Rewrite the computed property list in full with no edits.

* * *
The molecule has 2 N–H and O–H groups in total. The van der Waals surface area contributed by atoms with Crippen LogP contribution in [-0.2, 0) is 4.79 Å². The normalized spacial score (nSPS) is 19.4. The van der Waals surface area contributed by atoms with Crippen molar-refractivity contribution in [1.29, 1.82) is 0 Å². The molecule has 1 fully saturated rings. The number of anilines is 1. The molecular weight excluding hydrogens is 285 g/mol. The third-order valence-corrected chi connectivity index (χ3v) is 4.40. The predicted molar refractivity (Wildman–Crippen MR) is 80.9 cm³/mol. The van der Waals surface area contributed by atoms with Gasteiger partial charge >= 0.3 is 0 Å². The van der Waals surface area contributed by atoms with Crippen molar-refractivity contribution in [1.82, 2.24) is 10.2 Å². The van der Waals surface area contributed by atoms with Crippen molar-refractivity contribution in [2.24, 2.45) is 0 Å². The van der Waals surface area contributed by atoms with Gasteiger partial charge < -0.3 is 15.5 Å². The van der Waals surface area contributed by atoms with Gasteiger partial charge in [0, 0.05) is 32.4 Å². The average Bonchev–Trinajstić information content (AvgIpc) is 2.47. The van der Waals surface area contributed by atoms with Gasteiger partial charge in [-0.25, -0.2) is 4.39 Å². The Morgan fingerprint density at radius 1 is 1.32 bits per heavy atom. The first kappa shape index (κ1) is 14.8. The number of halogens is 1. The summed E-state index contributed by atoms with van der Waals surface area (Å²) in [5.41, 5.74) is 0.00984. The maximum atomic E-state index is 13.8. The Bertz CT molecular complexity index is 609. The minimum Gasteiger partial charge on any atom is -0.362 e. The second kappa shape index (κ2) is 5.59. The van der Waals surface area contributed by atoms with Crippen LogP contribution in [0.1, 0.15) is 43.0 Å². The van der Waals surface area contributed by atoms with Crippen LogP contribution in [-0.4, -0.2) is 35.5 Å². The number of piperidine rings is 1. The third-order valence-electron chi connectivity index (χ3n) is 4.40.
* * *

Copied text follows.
The molecule has 2 N–H and O–H groups in total. The van der Waals surface area contributed by atoms with Crippen LogP contribution in [-0.2, 0) is 4.79 Å². The normalized spacial score (nSPS) is 19.4. The van der Waals surface area contributed by atoms with Crippen molar-refractivity contribution in [1.29, 1.82) is 0 Å². The molecule has 1 fully saturated rings. The number of anilines is 1. The molecular weight excluding hydrogens is 285 g/mol. The third-order valence-corrected chi connectivity index (χ3v) is 4.40. The predicted molar refractivity (Wildman–Crippen MR) is 80.9 cm³/mol. The van der Waals surface area contributed by atoms with Gasteiger partial charge >= 0.3 is 0 Å². The van der Waals surface area contributed by atoms with Crippen molar-refractivity contribution in [1.82, 2.24) is 10.2 Å². The van der Waals surface area contributed by atoms with Crippen molar-refractivity contribution in [2.24, 2.45) is 0 Å². The van der Waals surface area contributed by atoms with Gasteiger partial charge < -0.3 is 15.5 Å². The van der Waals surface area contributed by atoms with Gasteiger partial charge in [0, 0.05) is 32.4 Å². The average Bonchev–Trinajstić information content (AvgIpc) is 2.47. The van der Waals surface area contributed by atoms with Gasteiger partial charge in [-0.25, -0.2) is 4.39 Å². The Morgan fingerprint density at radius 1 is 1.32 bits per heavy atom. The first kappa shape index (κ1) is 14.8. The number of halogens is 1. The summed E-state index contributed by atoms with van der Waals surface area (Å²) in [5.41, 5.74) is 0.00984. The maximum atomic E-state index is 13.8. The Bertz CT molecular complexity index is 609. The minimum Gasteiger partial charge on any atom is -0.362 e. The second kappa shape index (κ2) is 5.59. The van der Waals surface area contributed by atoms with Crippen LogP contribution in [0.1, 0.15) is 43.0 Å². The van der Waals surface area contributed by atoms with Crippen LogP contribution in [-0.4, -0.2) is 35.5 Å². The number of piperidine rings is 1. The third-order valence-electron chi connectivity index (χ3n) is 4.40.